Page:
Improving the Quality of Biomedical Research
A DISCUSSION OFEnding the Reproducibility Crisis
In a 1994 editorial in the British Medical Journal on the scandal of poor medical research, the medical statistician Doug Altman stated: “The poor quality of much medical research is widely acknowledged, yet disturbingly the leaders of the medical profession seem only minimally concerned about the problem and make no apparent efforts to find a solution.” A quarter century later, researchers, editors, and funders have all become more aware of and concerned about the magnitude of current problems in the health and medical research system such as (lack of) reproducibility, accessibility, and relevance. In “Ending the Reproducibility Crisis,” (Issues, Fall 2021), Shannon Brownlee and Bibiana Bielekova explore this “long brewing” problem and propose solutions by considering the research enterprise as a system—of researchers, funders, publishers, and others. The authors propose ways to better align the varying incentives, motivations, and support of the research system to improve the quality and reproducibility of research.
Their first proposed solution focuses on aligning incentives with the need for impactful research requiring collaborations, and well-functioning teams. Criteria for hiring and promotion of academics that depend heavily on publications in high-impact journals and numbers of grants, but not research impact, set up the wrong incentives. As the authors state: “Hiring decisions, promotions, tenure, professional stature, and, for many scientists, even salaries depend first and foremost on bringing in grants and publishing papers—rather than producing validated and reproducible results.”
Incentives and assessment are being addressed by several important initiatives. For example, the Declaration on Research Assessment (DORA), a worldwide initiative covering all scholarly disciplines, has set out some general principles for how funders, institutions, and metric suppliers should evaluate the outputs of scholarly research. For assessing researchers for promotion and tenure, the Hong Kong principles provide a more detailed set of supplementary criteria, such as open protocols, materials, and data—and the use of these by other researchers. The authors acknowledge that these are a worthy start, but need to be expanded and scaled up to impact the global research system.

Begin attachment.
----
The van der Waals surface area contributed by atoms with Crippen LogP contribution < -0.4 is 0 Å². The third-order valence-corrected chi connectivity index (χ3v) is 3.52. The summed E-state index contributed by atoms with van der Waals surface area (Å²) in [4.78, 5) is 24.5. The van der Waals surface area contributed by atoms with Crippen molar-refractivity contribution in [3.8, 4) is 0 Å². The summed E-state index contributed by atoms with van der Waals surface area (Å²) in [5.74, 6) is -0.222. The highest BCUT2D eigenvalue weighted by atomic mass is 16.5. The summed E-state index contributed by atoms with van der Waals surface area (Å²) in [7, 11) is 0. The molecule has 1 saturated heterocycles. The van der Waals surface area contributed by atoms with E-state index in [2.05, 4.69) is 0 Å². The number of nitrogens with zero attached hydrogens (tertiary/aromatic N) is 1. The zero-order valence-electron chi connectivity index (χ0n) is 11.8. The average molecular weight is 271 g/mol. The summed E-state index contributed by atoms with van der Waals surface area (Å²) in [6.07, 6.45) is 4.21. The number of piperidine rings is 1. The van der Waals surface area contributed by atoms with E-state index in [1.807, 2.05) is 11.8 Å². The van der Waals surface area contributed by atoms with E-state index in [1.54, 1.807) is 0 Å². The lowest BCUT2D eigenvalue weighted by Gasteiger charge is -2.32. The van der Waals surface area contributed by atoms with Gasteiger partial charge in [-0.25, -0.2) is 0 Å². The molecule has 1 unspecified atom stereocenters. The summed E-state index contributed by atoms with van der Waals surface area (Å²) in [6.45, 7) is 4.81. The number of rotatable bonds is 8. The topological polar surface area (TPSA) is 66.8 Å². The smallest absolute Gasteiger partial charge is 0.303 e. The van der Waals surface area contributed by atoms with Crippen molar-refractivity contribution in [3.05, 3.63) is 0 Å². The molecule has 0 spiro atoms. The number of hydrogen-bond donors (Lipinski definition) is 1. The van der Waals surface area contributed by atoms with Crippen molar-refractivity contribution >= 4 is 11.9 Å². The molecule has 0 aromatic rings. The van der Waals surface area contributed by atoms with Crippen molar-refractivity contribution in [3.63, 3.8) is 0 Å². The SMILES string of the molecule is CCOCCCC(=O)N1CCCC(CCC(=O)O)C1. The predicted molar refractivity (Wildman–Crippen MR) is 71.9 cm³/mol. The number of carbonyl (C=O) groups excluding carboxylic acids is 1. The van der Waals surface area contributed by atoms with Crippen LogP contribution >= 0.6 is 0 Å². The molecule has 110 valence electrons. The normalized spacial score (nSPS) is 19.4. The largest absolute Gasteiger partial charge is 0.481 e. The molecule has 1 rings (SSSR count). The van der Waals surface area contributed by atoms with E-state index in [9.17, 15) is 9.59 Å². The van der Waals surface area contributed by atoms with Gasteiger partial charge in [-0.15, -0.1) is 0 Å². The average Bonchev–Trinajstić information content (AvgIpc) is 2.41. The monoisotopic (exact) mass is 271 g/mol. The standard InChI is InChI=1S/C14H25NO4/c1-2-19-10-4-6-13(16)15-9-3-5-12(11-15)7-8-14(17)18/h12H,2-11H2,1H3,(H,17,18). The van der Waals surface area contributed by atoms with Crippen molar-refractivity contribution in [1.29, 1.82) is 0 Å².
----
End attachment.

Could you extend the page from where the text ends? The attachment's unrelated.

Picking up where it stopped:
Fixing incentives (and motivation) is one important part of the “equation of behavior change,” as expressed in what is called the COM-B model (Capability + Opportunity + Motivation = Behavior). Improving incentives will help with motivation to improve the system. Capability might be improved through training in better research practices. But the authors also recognize that is limited and slow, so they suggest some innovative tools, using artificial intelligence, to assist researchers and assessment. Their proposed Biomedical Research Network would help assess, synthesize, and connect the emerging research, which would help to orient researchers better, but could also be used as a supplementary research assessment tool. An interesting idea, though I suspect the capability will require some elements of both training and new tools.
The authors’ descriptions of the problem and their broad suggestions make an interesting read. But this is a complex task, which will need considerable developmental and evaluative work and investment to succeed. One group that should read and discuss the proposals is the Ensuring Value in Research (EViR) Funders’ Collaboration and Development Forum, a group of over 40 organizations founded in 2017 to help health-related research funders increase the value of their research. Hopefully we might that make progress with Altman’s suggestion that “we need less research, better research, and research done for the right reasons.”
Director, Institute for Evidence-Based Healthcare
Faculty of Health Sciences & Medicine
Bond University, Australia